We launched our Water Reporter Observing Network in July. Since then, our volunteer Water Reporters have been reporting the good, the bad, and the ugly of what they have been seeing out on the Bay. Here are some recent examples:
We depend on our ever-expanding network of Water Reporters to help us keep an eye on the Bay:
- reporting problems, such as pollution or outbreaks of nuisance algal blooms,
- commenting on daily changes in the Bay from tides to the character of the water, and
- sharing the beauty of the Bay and its diverse plant and animal life.
Water Reporter is a worldwide social network that connects individuals with organizations like ours that are actively working to protect and improve water quality.
By using the Water Reporter app on their smartphones or tablets, Volunteers provide an instant record of their observation with a photo, the location, and the time. We can then use the app to respond and let you know what actions we took.
The Water Reporter app is an awesome way to record what is happening around our beautiful but changing Bay.
If you aren’t a Water Reporter already, we invite you to join Friends of Casco Bay’s Observing Network at cascobay.org/water-reporter. Each submission is displayed on a map, which can be seen on the sign-up page. Friends of Casco Bay Staff is notified of sightings. You can find your own posts, and you can see and comment on what others are observing around the Bay.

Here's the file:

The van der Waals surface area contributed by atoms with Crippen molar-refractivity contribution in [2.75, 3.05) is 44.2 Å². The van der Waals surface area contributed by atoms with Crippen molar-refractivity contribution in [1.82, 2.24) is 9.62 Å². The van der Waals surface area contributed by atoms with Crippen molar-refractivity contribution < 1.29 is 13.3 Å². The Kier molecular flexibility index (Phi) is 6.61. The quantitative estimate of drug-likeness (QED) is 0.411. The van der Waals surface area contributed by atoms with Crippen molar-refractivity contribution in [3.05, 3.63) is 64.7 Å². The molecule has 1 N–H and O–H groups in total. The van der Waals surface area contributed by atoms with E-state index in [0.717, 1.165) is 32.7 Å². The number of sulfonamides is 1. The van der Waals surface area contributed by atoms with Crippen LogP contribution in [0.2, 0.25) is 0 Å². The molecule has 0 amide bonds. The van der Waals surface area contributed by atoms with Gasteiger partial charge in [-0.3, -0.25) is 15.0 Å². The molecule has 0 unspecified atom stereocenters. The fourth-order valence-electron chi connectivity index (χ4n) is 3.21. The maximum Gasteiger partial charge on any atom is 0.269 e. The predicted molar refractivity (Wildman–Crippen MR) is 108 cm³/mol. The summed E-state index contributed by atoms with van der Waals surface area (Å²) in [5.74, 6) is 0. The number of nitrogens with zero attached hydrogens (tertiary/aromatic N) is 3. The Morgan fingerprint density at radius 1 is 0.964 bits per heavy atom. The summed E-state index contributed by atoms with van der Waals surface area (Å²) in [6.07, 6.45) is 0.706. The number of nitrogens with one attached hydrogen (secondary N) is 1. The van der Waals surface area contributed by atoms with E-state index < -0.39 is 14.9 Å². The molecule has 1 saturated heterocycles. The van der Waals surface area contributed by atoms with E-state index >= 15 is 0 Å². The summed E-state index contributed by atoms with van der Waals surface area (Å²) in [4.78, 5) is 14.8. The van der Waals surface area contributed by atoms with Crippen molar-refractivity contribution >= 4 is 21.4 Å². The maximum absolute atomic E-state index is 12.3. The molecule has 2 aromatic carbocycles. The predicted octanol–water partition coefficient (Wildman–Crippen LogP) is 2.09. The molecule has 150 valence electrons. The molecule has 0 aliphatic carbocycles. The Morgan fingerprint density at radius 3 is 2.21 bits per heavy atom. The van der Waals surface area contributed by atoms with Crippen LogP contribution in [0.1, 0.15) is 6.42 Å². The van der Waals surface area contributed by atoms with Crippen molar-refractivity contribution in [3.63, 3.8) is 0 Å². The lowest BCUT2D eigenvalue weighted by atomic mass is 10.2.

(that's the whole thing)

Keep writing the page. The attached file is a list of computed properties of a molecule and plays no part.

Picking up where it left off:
Sandy M shared this post on September 11th near East End Beach:
“Just more plastic junk, but c’mon,”
Our Community Engagement Coordinator Sarah Lyman responded, remarking on how timely his observation was. “Good thing the International Coastal Cleanup day is on September 15th, 2018.”
Friends of Casco Bay Staffer Will Everitt wrote, “Today was a #ColorbyNumbersday so I measured color at #Portland‘s East End boat launch. Green water, 6 to 8 on the Forel-Ule scale.”
Many of our Volunteers also participate in our Color by Numbers citizen science project. They use the EyeOnWater – Color app to compare the color of the water against a century-old oceanographic tool called the Forel-Ule color scale. Thisindex of 21 colors—from blue to brown—measures color as a revealing indicator of the health of oceans and lakes.
We like to see the beautiful photos, too! Sandy M shared this post of the September 22nd sunset.